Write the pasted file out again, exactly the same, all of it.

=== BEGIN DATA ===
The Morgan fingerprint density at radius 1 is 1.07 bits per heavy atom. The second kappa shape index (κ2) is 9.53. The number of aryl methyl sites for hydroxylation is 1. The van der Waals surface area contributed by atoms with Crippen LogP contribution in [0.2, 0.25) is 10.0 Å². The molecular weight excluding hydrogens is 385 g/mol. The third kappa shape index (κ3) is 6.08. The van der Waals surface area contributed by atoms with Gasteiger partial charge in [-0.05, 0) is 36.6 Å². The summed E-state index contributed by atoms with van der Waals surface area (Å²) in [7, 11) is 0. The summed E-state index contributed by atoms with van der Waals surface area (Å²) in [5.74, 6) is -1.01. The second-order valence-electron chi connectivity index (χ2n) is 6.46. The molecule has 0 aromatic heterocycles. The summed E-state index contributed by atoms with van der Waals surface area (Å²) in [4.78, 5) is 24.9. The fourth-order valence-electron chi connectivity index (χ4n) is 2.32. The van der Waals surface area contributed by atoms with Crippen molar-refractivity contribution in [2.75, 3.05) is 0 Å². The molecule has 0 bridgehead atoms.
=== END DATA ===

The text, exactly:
The Morgan fingerprint density at radius 1 is 1.07 bits per heavy atom. The second kappa shape index (κ2) is 9.53. The number of aryl methyl sites for hydroxylation is 1. The van der Waals surface area contributed by atoms with Crippen LogP contribution in [0.2, 0.25) is 10.0 Å². The molecular weight excluding hydrogens is 385 g/mol. The third kappa shape index (κ3) is 6.08. The van der Waals surface area contributed by atoms with Gasteiger partial charge in [-0.05, 0) is 36.6 Å². The summed E-state index contributed by atoms with van der Waals surface area (Å²) in [7, 11) is 0. The summed E-state index contributed by atoms with van der Waals surface area (Å²) in [5.74, 6) is -1.01. The second-order valence-electron chi connectivity index (χ2n) is 6.46. The molecule has 0 aromatic heterocycles. The summed E-state index contributed by atoms with van der Waals surface area (Å²) in [4.78, 5) is 24.9. The fourth-order valence-electron chi connectivity index (χ4n) is 2.32. The van der Waals surface area contributed by atoms with Crippen molar-refractivity contribution in [2.75, 3.05) is 0 Å². The molecule has 0 bridgehead atoms.